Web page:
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ACG 2021 Financial Accounting

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1 ACG 2021 Financial Accounting
Current & Long-Term Liabilities

2 Learning Objectives Account for current liabilities and contingent liabilities Account for bonds-payable transactions Measure interest expense Understand the advantages and disadvantages of borrowing Statement of Cash Flow Effects

3 Current Liabilities Liabilities due within 1 year or the company’s operating cycle if longer Known amounts Accounts Payable Short-term Notes Payable Sales Tax Payable Current Installment of Long-Term Debt Accrued Expenses Payroll Liabilities Unearned Revenues We increase Liabilities with a credit. So to increase any of the Known payables on the left, we credit the payable for the known amount. We must therefore, debit a corresponding expense account (accrued expenses) Cash (deferred liability) Long-term debt Cash (if recording receipt from a note payable)

4 Accounts Payable Amounts owed for purchases of goods or services on account The purchase can be for an Asset Inventory (generally largest) The purchase could also be an Expense Legal Fees (service) No interest associated with money owed, and it is assumed the A/P will be paid quickly If we have an A/P for Inventory purchased on account, what does the company we purchased the inventory from have? An Accounts Receivable

5 Note Payable Unlike Accounts Payable
Usually contains interest payments that are due Record: Issuance of Note Payable We borrowed Cash and have an obligation to pay back Interest Expense Payment of Note Payable

6 Notes Payable On Jan. 30, 20X5 the company received a one year $8,000 note payable at 10% interest to purchase inventory. Jan 30 Cash 8,000 Note Payable, Short-term 8,000 Purchase of inventory by issuing a 1-year 10% note payable Interest must be accrued at fiscal year end (April 30) for interest owed but not yet due. Apr 30 Interest Expense (8,000 x .10 x 3/12) 200 Interest Payable 200 Adjusting entry to accrue interest expense

7 Notes Payable To record repayment at maturity Jan 30 20x6:
Jan. 30 Note Payable, short-term 8,000 Interest Payable 200 Interest Expense ($8,000 x .10 x 9/12) 600 Cash [($8,000 x .10) + 8,000] 8,800 Payment of a note payable and interest at maturity Step 1: Reverse the balance in the Note Payable account to 0 Step 2: Reduce the amount of any Interest Payable from a previous period to 0 Step 3: Record the Interest Expense for the period Step 4: Record the cash (Principal and Interest paid)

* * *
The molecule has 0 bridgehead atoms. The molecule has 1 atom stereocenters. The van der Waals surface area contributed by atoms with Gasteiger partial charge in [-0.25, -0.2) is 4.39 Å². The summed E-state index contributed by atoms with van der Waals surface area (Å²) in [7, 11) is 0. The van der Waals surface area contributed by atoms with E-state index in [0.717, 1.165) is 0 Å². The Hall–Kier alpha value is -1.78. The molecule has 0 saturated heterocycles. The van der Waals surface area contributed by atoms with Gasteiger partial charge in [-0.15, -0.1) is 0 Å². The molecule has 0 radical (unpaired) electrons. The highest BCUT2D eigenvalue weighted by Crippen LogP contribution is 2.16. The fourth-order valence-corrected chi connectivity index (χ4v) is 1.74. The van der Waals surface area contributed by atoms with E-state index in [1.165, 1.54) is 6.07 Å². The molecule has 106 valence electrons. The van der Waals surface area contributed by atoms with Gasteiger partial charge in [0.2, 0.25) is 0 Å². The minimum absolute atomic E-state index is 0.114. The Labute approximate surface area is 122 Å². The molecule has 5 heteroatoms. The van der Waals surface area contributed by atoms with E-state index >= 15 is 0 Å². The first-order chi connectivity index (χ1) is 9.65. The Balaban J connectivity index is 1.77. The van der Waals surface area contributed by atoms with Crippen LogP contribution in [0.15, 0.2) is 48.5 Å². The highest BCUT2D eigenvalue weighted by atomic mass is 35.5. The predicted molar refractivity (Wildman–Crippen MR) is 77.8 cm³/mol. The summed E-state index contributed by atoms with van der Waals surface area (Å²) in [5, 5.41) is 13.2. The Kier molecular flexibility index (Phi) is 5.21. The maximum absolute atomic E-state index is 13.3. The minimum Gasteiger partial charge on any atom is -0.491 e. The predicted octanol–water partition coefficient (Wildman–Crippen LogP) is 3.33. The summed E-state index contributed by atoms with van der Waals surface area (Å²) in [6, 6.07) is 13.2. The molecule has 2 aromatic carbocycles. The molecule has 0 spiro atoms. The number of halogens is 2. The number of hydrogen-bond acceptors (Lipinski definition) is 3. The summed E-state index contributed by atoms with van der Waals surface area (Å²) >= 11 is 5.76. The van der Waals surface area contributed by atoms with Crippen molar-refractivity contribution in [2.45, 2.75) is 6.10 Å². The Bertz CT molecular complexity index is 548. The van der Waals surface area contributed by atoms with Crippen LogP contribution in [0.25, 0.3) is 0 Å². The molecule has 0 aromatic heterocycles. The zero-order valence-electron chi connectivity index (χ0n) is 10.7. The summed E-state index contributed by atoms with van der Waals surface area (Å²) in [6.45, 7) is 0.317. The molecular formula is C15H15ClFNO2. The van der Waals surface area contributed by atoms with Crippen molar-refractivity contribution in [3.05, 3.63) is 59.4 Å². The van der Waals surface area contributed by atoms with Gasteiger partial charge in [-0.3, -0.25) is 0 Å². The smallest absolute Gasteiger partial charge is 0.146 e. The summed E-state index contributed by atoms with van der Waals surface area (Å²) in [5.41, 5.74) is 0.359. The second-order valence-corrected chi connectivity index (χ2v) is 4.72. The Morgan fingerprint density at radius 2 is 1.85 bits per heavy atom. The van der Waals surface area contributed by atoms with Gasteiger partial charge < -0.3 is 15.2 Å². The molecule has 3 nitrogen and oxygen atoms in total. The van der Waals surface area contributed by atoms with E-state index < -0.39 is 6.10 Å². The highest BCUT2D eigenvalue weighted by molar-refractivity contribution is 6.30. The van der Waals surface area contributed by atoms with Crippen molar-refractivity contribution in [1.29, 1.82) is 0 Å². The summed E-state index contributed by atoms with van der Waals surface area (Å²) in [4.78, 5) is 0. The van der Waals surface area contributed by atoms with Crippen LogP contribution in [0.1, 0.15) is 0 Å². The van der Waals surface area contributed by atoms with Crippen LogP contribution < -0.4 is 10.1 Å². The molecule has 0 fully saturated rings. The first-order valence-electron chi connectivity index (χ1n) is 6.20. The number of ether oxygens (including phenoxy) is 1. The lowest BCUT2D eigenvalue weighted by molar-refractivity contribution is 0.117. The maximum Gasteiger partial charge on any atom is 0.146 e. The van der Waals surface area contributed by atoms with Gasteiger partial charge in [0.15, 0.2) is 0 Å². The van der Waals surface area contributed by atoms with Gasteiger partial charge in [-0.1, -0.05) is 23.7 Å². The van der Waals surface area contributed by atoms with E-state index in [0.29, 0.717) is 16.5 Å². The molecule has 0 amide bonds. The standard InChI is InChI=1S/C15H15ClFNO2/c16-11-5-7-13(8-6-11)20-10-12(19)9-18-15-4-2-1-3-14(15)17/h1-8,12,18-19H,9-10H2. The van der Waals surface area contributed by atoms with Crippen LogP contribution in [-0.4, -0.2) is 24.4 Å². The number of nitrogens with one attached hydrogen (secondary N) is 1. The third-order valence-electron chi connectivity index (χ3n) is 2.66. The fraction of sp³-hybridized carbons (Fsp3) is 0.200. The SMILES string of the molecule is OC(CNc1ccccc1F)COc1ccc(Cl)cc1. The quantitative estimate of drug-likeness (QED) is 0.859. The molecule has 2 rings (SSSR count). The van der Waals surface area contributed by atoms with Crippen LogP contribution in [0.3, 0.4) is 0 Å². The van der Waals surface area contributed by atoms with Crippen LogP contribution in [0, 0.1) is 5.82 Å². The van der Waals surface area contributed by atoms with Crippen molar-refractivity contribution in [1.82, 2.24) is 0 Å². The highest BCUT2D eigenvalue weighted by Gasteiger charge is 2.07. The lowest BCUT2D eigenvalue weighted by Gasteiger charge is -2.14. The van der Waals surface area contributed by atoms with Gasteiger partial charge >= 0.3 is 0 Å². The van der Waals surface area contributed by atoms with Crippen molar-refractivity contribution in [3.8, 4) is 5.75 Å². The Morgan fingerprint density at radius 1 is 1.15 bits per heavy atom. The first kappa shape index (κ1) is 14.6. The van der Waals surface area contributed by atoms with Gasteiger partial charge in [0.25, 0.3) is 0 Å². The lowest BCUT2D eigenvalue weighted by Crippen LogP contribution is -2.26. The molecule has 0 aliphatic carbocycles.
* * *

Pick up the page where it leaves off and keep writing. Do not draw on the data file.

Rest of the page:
8 Payroll Liabilities Types of Compensation Salary expense is gross pay.
Wage Commission Bonus Salary expense is gross pay. Salary payable is net pay.

9 Payroll Liabilities To record payroll Jan. 30 Salary Expense 10,000
Employee Income Tax Payable 1,200 FICA Tax Payable 800 Salary Payable to Employees 8,000 To record salary expense

10 Sales Tax Payable To record sales of $200,000 plus 5% sales tax:
Cash (200,000 x 1.05) 210,000 Sales Revenue 200,000 Sales Tax Payable (200,000 x .05) 10,000 To record cash sales and related sales tax

11 Unearned Revenues To record collection of cash in payment for future services: Jan 30 Cash 1,200 Unearned Ticket Revenue 1,200 Received cash in advance for ticket sales To record revenue after 50% of services have been performed. Apr 30 Unearned Ticket Revenue 600 Ticket Revenue 600 Earned revenue that was collected in advance

12 Current Liabilities Amounts that must be estimated
Estimated Warranty Payable How many products will need repair / replacement Matching Principle Estimate based on past historical data Contingent Liabilities An company may incur an expense in the future Most commonly associated with law suits

13 Estimated Warranty Payable
Warranty expense should be recognized in the year the product is sold. For example, a company made sales of $200,000 subject to product warranties. They estimate that 3% of the products will require repair or replacement. Warranty Expense 6,000 Estimated Warranty Payable 6,000 To accrue warranty expense When $5,800 of products are replaced under the warranty: Estimated Warranty Payable 5,800 Inventory 5,800 To replace defective products under warranty

14 Contingent Liabilities
Contingent liability depends on a future event arising out of past events. To account for contingent losses: Record liability if it is probable and can be reasonably estimated. Report the liability in the notes to the financial statements (but do not record an entry) if it is reasonably possible that a loss will occur. Do not report a contingent loss that is not likely to occur.